Walker employs characterization and symbolism to highlight the difference between these interpretations and ultimately to uphold one of them, showing that culture and heritage are parts of daily life. The opening of the story is largely involved in characterizing Mrs. Her description of herself likewise shows a familiarity and comfort with her surroundings and with herself: Johnson is fundamentally at home with herself; she accepts who she is, and thus, Walker implies, where she stands in relation to her culture.
Her work is an exploration of the individual identity of the black woman; in it she examines how embracing her identity and bonding with other women affects the health of her community at large. Walker describes this kinship among women as "womanism," as opposed to feminism.
When she was eight years old, one of her brothers accidentally shot her with his BB gun, leaving her scarred and blind in one eye until age fourteen when she underwent surgery to remove the scar tissue.
The disfigurement made Walker shy and self-conscious, and she turned to writing as a means of expressing herself. Though Walker had a tenuous relationship with her father, she notes that she respected her mother's strength and perseverance in the face of poverty, and she recalls how hard her mother worked in her garden to create beauty in even the shabbiest of conditions.
Despite a disadvantaged childhood, Walker earned a scholarship to Spelman College.
She attended Spelman for two years, became disenchanted with what she considered a puritanical atmosphere there, and transferred to Sarah Lawrence College in Bronxville, New York, to complete her education.
While at Sarah Lawrence, Walker wrote her first collection of poetry, Oncein reaction to a traumatic abortion she experienced during her senior year of college.
Walker shared the poems with one of her teachers, poet Muriel Rukeyser, whose agent found a publisher for them. After college, Walker moved to Mississippi to work as a teacher and a civil rights advocate.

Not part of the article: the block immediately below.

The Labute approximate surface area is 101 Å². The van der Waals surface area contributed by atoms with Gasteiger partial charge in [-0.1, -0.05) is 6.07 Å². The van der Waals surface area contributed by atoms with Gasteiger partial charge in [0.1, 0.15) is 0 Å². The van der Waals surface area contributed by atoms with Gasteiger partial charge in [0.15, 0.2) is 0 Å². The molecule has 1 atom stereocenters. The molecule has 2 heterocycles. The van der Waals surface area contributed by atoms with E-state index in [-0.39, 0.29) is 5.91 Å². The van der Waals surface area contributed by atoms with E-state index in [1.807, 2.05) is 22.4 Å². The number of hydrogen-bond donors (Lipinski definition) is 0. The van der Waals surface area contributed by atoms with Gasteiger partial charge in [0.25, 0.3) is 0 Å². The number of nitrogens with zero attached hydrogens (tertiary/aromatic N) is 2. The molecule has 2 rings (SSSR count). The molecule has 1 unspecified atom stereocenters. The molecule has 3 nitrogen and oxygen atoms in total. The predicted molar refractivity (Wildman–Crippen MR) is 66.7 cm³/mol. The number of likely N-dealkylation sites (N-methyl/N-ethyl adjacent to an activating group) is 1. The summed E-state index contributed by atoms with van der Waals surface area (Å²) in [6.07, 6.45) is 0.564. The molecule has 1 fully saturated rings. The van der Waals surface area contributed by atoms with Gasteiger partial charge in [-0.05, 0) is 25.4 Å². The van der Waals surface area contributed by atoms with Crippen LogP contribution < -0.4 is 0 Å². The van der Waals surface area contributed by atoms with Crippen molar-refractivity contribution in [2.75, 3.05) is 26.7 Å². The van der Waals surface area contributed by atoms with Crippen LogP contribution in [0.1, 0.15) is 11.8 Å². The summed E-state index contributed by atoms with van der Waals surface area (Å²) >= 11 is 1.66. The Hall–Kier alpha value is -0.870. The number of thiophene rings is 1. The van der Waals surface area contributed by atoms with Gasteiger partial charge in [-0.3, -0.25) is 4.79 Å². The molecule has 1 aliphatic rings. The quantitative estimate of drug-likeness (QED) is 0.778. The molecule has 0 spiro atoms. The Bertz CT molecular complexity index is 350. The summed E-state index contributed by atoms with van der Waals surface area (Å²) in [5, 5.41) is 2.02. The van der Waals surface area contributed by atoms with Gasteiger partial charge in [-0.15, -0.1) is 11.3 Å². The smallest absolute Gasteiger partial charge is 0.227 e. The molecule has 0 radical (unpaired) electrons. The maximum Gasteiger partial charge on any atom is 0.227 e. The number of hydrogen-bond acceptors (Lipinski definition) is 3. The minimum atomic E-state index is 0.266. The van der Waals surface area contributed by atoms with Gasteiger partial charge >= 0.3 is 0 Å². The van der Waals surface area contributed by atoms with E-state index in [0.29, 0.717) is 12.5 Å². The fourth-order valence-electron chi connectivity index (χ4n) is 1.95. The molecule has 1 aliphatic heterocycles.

In she married Melvyn Leventhal, a Jewish civil rights attorney; they became the first legally married interracial couple to reside in Jackson, Mississippi. Walker and Leventhal had a daughter, Rebecca; they divorced in While working in Mississippi, Walker discovered the writings of Zora Neale Hurston, an author whose works greatly influenced Walker's later work.
A Zora Neale Hurston Reader The novel follows three generations of a black southern family of sharecroppers and its patriarch, Grange Copeland, as they struggle with racism and poverty.
In Grange's "first life" he tortures his wife until she commits suicide. His son Brownfield inherits Grange's sense of helplessness and hatred, and eventually murders his own wife.
In Grange's "second life" he attempts to escape to the industrial North. Walker does not present industrial labor as a viable solution to the poverty of the South, however, and in his "third life" Grange returns to his southern home. At the end of the novel, Grange has become a compassionate man who longs to atone for the legacy of hate he has left his family, attempting to help his granddaughter Ruth escape from her father Brownfield and the South as a gesture of his remorse.
Another prominent theme in Walker's fiction deals with the ways in which black women seek "wholeness" and this quest's impact on the health of the community. The attempt at wholeness comes from remaining true to one's self and fighting against the constraints of society, as portrayed in the stories from Walker's collection In Love and Trouble.